Eating fruit and vegetables, apart from the many well-known nutritional benefits it brings, would also have a clear anti-aging function.
Eating fruit has multiple health benefits. Just thinking about the great variety that both fruits and vegetables contain, many of them forgotten within the ultra-processed foods that make up the terrible Western Diet, is enough to realize the great nutritional treasure that these foods hide. In fact, many of these ultra-processed ones use advertising messages where they pride themselves on containing X or Y nutrients, trying to imitate fruits and vegetables.
One of the many substances that are often mentioned as beneficial when eating fruit or vegetables are usually " flavonoids ", which also accompany the nutritional statements of other foods, such as dark chocolate or even wine; although in the latter case we know that the harms (alcohol) outweigh the benefits.
Now, new research, recently published in the journal EBioMedicine, has concluded that a particular flavonoid found in various fruits and vegetables has a potential new effect: It can keep us younger.
The anti-aging effects of eating fruit
The fisetin, a flavonoid that can be found in many fruits and vegetables, would that natural flavonoid, whose senolítico effect would grant such potential. In other words, this flavonoid would be able to eliminate cells damaged in the body due to aging, thus being able to improve general health and extend useful life.
We must bear in mind that aging is something natural that cannot be eliminated in human life, but it takes nothing more than to go outside to realize that some individuals cope better than others: human aging does not understand age, but feeding. That is, although it is true that (logically), "the older, the more aging", it is possible to delay this natural process, either through good genetics, or through a good diet.
Every so often, human cells, from any part of the body, end up losing their ability to divide effectively and the immune system "cleanses" the trail when they die. But, as we age, the immune system also becomes less efficient and erratic in its task. Thus, damaged cells, or senescent cells, can accumulate and lead to chronic diseases related to age, and some of them can start even at an early age if a healthy lifestyle is not carried out. It is what is commonly called “aging badly”.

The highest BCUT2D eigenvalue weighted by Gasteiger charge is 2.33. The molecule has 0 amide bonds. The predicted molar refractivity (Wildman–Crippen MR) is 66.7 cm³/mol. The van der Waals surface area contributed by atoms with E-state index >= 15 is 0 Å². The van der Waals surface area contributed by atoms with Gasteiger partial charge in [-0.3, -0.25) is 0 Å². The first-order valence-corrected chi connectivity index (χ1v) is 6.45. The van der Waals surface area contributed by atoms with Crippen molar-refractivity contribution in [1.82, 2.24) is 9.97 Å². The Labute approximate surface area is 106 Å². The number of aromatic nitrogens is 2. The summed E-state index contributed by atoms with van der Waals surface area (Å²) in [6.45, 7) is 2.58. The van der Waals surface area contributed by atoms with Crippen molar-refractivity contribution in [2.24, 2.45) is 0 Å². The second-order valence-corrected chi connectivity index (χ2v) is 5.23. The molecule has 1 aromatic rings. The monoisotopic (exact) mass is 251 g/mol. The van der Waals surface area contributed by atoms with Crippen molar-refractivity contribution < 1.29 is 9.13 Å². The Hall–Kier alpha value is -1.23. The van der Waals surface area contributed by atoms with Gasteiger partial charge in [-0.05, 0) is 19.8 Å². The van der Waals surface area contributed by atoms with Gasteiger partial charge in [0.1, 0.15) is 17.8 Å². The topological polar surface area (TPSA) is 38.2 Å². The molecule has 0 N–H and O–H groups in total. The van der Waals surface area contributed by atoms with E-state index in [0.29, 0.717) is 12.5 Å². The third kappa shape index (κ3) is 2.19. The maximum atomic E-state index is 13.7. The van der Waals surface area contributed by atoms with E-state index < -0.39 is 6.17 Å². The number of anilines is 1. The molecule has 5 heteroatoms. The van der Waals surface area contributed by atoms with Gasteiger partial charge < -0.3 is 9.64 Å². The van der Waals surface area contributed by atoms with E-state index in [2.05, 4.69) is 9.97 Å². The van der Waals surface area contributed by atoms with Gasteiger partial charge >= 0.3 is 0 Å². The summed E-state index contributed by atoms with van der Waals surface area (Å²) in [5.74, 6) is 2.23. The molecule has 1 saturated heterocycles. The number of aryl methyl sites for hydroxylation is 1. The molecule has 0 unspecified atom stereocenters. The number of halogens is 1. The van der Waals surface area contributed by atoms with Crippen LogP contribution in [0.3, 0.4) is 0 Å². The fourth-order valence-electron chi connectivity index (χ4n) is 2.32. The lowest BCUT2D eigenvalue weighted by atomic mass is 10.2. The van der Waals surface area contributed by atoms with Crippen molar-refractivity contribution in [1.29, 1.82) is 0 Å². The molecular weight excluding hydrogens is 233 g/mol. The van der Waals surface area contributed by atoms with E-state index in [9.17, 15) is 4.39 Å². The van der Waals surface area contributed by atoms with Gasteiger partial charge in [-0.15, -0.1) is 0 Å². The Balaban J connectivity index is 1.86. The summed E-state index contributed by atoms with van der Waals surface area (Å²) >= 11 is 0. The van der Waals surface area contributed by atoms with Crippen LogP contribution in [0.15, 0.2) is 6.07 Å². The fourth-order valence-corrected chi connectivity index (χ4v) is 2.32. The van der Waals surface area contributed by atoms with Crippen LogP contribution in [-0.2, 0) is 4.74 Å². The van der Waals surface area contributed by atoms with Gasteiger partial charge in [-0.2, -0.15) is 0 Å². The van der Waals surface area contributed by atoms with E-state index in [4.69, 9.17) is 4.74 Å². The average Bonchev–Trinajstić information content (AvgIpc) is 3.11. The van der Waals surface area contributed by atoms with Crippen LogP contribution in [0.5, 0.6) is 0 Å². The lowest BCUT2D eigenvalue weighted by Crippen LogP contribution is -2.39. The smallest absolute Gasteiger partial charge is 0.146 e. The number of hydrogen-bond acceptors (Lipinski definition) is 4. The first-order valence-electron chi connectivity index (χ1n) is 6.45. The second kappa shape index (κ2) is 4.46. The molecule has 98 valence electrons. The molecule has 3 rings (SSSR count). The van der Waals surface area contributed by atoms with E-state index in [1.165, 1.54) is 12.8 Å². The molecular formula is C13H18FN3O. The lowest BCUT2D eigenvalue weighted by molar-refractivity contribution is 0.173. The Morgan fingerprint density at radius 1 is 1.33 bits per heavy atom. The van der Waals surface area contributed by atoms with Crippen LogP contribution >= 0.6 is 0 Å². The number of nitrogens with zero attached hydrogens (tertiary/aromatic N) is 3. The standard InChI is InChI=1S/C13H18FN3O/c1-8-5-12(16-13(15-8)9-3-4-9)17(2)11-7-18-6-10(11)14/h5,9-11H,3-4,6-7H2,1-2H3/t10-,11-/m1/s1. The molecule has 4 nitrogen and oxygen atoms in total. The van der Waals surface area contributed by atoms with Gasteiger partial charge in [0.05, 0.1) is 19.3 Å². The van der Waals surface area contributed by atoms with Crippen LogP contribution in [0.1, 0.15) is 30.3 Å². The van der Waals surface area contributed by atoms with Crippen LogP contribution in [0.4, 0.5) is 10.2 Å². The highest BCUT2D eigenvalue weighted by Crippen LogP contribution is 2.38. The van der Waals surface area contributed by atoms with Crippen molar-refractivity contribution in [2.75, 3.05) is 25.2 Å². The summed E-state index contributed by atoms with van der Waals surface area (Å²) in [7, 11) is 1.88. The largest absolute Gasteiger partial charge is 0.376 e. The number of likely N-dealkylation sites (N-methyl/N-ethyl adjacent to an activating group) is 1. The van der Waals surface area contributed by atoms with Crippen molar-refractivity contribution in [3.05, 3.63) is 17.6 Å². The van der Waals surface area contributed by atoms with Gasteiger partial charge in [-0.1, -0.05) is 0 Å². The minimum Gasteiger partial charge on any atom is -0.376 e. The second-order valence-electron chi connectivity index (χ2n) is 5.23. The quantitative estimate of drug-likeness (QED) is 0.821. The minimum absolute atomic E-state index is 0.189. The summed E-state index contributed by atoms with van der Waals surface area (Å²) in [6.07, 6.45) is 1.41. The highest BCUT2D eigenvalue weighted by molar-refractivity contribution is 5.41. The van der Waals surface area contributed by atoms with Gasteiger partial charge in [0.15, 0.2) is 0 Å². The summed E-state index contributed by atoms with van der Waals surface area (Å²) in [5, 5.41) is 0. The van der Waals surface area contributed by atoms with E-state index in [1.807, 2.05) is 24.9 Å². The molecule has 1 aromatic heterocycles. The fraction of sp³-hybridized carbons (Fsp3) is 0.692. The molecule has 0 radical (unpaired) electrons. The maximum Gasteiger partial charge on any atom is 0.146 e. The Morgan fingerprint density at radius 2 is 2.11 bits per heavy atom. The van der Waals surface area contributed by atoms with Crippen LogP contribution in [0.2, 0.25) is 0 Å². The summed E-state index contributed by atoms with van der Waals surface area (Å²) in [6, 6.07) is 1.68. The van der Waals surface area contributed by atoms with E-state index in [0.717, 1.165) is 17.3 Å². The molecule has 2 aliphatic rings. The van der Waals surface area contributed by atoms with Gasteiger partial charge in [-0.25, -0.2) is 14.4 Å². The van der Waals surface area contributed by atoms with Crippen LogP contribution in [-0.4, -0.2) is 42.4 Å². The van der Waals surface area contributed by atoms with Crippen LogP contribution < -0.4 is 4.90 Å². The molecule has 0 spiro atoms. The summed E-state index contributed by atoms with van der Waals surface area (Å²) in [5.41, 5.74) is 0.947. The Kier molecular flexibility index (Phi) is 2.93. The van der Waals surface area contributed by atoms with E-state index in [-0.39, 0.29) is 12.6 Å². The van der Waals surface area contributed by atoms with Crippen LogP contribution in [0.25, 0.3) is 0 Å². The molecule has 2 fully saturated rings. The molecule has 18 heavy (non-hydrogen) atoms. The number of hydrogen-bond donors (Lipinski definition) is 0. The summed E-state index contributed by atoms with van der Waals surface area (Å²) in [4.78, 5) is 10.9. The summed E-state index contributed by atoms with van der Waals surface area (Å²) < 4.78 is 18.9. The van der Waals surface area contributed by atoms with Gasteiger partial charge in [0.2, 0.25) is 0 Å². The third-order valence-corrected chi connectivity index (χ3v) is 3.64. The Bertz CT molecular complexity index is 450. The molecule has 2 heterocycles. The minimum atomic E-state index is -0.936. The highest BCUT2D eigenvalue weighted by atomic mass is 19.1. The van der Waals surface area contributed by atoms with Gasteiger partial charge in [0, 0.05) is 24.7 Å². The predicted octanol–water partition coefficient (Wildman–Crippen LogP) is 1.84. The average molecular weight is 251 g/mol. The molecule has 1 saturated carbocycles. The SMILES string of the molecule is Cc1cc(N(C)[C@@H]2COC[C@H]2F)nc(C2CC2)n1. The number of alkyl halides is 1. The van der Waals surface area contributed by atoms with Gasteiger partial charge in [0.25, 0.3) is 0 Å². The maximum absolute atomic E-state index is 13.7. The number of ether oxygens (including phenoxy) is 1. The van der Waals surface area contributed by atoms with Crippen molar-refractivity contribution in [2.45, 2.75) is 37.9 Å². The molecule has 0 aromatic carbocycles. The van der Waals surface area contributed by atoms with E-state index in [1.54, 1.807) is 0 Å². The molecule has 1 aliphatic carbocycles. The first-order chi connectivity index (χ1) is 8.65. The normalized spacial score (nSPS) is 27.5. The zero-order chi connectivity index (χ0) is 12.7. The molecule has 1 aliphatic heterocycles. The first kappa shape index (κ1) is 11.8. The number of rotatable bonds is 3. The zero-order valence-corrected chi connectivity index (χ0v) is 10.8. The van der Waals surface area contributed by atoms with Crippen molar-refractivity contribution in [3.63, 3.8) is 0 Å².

Although multiple investigations are currently being carried out with the aim of artificially eliminating the accumulation of these aging and harmful cells, the so-called senolytic drugs, such as those discussed in a study published in Nature in early 2018, the reality is that improving Its lifestyle in general would be crucial to avoid the accumulation of these cells.
Flavonoids, the anti-aging effect of eating fruit
All these senolytic drugs are based on the use of flavonoid compounds, and that is why it has been discovered that fisetin would be a potentially effective compound to prevent aging, both in mice and in humans. However, ideally, eating fruit and vegetables would be an alternative way to avoid such aging rather than resorting to medication.
In fact, fisetin was already known before, although its anti-aging potential had not been so directly exploited. As early as 2014, in a study published in Aging Cell, a fisetin-based compound was able to prevent the progression of Alzheimer's disease, although at that time only hypotheses could be made about fisetin and its potential, without being able to clearly link it to an anti-aging effect as such.
In this new research, thanks to a technology called mass cytometry, it has been possible to observe how the compound, a fisetin- based compound, would act within a senescent cell in a specific way, in mice. In addition, its effects on general health could also be verified, reducing biomarkers of age-related diseases and extending the average life expectancy of rodents.
Eating fruit: easier and more natural
At the moment almost all the research regarding flavonoids in general and fisetin in particular has been done in mice, and this particular work is still in its early stages. Still, since eating fruits and vegetables can provide fisetin and other flavonoids, these compounds being natural and easily accessible, the effects in humans are expected to be similar or even better.
Researchers hope to quickly reach clinical trials in humans, although the reality of the ordinary individual is easier and different, it is another level: the reality is that there is a lot of talk about developing this or that drug, but always emphasizing that They are based on natural compounds found in the supermarket. Therefore, the easy conclusion would be that eating fruit and vegetables, in quantity, as has always been recommended, and without the need to process them or extract their molecules in an artificial and isolated way, would be enough to improve our aging and even delay it.
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